Khan: An Empty Suit
Take a closer look at Pete Buttigieg.
What is it about Pete Buttigieg that makes him so attractive to Dartmouth students? To the untrained eye, there’s something for almost every kind of voter to hate; he’s polling at 7.7 percent nationally for a reason. Yet, 17 percent of Dartmouth students prefer him for the presidency, according to a poll published by The Dartmouth last fall.
Why is that? After all, he has neither Bernie Sanders’ nor Elizabeth Warren’s leftist policy credentials. Buttigieg fails to electrify younger voters like Sanders, progressives like Warren or moderates like Joe Biden. He performs abysmally with black voters, without whom no Democrat in recent memory has won the nomination. For the moderate voter who lionizes veteran politicians like Nancy Pelosi, Hillary Clinton and Biden, and derides novices like President Donald Trump and Alexandra Ocasio-Cortez, Buttigieg brings to bear two terms of small-town mayorship. In all of these cases, Buttigieg’s lack of a record stand out. He doesn’t have a “Medicare For All” or or a history of bipartisanship. How electable can you be when there’s nothing there to elect?
Yet, in an era defined by backlash and anti-establishment victories from Trump to AOC to Obama to the Tea Party, 17 percent of Dartmouth students are backing Pete Buttigieg, this human equivalent of a hollow briefcase, for 2020.
What is it about this highly educated, McKinsey/Ivy League alumnus just-diverse-enough politician with a glaring lack of a track record that gets the Big Green piping hot? Maybe it’s just that: the fact of Pete’s existence, the rundown of his resumé is what we like, rather than anything he’s accomplished. Our school contains a great deal of very smart, very ambitious young people. It also contains people who are, like Mayor Pete, incredibly good at checking boxes and filling out resumés.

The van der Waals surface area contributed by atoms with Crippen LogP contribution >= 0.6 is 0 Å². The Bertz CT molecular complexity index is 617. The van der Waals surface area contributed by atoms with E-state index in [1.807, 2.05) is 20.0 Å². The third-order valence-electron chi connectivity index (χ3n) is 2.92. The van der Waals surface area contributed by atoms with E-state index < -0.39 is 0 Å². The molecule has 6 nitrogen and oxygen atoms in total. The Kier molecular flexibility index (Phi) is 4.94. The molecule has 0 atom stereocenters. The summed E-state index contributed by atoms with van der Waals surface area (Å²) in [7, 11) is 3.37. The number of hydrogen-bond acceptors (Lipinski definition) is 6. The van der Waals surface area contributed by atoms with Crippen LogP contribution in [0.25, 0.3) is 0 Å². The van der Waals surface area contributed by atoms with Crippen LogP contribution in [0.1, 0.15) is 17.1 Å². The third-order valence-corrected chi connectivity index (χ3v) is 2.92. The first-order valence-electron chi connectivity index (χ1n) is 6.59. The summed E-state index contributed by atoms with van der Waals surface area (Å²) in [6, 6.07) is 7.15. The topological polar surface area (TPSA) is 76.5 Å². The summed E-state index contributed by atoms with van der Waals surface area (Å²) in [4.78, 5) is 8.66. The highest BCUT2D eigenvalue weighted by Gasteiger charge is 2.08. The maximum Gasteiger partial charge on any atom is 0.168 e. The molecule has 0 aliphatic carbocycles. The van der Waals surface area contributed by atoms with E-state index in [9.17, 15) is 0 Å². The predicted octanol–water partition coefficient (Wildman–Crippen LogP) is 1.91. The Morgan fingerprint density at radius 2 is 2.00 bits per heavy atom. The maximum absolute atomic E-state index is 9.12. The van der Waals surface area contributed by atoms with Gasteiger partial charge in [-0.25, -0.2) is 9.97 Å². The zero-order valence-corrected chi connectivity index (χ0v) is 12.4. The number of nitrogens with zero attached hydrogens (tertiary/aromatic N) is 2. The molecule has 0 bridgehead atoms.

It’s hard to break out of that mindset, and it’s one I understand well. We’re trained to value high grades, fancy jobs and gold stars. And that’s all fine, but it’s not substantial in the real world. It’s certainly not what makes a great president.
Lyndon Johnson didn’t pass the Civil Rights Act because he checked the box of growing up poor in the South; he passed it because he mastered the legislative process after 24 years in Congress. George H. W. Bush initiated and ended the invasion of Kuwait (regardless of your opinion on that escapade) during his presidency, dodging an endless war the way many others failed to—not because he was a Yale alumnus, but because he had experience with foreign policy as vice president and CIA director. Mayor Pete’s experience prepares him for exactly zero of the executive branch’s powers.
If you care about “electability,” this is not your candidate. If you care about experience, this is not your candidate. If you care about electing someone who will be radical or deliver on Obama and Trump’s broken reformist promises, there’s no reason to believe this is your candidate, because he hasn’t done anything radical in his entire political or professional life. There is a reason the media outlets and a donor class stuffed with people from schools like Dartmouth love Mayor Pete. He’s an empty suit. Don’t elect him.